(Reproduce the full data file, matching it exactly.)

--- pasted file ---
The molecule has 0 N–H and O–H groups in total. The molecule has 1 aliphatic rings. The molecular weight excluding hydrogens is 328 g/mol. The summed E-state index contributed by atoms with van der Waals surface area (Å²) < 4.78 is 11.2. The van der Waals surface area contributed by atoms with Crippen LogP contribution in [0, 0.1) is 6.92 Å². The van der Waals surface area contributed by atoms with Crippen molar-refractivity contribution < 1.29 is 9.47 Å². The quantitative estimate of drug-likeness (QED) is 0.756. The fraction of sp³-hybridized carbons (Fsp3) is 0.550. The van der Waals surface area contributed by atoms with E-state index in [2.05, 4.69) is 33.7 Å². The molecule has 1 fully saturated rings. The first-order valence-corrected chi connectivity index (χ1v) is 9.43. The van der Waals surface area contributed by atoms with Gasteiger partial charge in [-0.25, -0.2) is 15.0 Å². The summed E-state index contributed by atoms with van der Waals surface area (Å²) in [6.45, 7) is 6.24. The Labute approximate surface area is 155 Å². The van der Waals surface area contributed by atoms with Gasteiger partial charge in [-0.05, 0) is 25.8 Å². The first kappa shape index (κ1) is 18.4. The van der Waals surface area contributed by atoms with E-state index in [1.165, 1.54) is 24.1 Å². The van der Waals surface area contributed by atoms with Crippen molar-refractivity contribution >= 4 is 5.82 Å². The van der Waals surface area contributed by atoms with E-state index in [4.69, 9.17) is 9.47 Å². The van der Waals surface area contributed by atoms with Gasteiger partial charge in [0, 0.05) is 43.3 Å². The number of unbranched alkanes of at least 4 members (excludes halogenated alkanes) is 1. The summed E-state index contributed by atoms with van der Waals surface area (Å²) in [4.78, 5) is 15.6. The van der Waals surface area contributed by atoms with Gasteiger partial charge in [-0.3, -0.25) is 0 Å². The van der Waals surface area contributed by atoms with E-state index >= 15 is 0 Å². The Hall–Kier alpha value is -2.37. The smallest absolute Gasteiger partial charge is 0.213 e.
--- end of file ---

The molecule has 0 N–H and O–H groups in total. The molecule has 1 aliphatic rings. The molecular weight excluding hydrogens is 328 g/mol. The summed E-state index contributed by atoms with van der Waals surface area (Å²) < 4.78 is 11.2. The van der Waals surface area contributed by atoms with Crippen LogP contribution in [0, 0.1) is 6.92 Å². The van der Waals surface area contributed by atoms with Crippen molar-refractivity contribution < 1.29 is 9.47 Å². The quantitative estimate of drug-likeness (QED) is 0.756. The fraction of sp³-hybridized carbons (Fsp3) is 0.550. The van der Waals surface area contributed by atoms with E-state index in [2.05, 4.69) is 33.7 Å². The molecule has 1 fully saturated rings. The first-order valence-corrected chi connectivity index (χ1v) is 9.43. The van der Waals surface area contributed by atoms with Gasteiger partial charge in [-0.25, -0.2) is 15.0 Å². The summed E-state index contributed by atoms with van der Waals surface area (Å²) in [6.45, 7) is 6.24. The Labute approximate surface area is 155 Å². The van der Waals surface area contributed by atoms with Gasteiger partial charge in [-0.05, 0) is 25.8 Å². The first kappa shape index (κ1) is 18.4. The van der Waals surface area contributed by atoms with E-state index in [1.165, 1.54) is 24.1 Å². The van der Waals surface area contributed by atoms with Crippen molar-refractivity contribution >= 4 is 5.82 Å². The van der Waals surface area contributed by atoms with E-state index in [4.69, 9.17) is 9.47 Å². The van der Waals surface area contributed by atoms with Gasteiger partial charge in [0, 0.05) is 43.3 Å². The number of unbranched alkanes of at least 4 members (excludes halogenated alkanes) is 1. The summed E-state index contributed by atoms with van der Waals surface area (Å²) in [4.78, 5) is 15.6. The van der Waals surface area contributed by atoms with Gasteiger partial charge in [-0.3, -0.25) is 0 Å². The van der Waals surface area contributed by atoms with E-state index >= 15 is 0 Å². The Hall–Kier alpha value is -2.37. The smallest absolute Gasteiger partial charge is 0.213 e.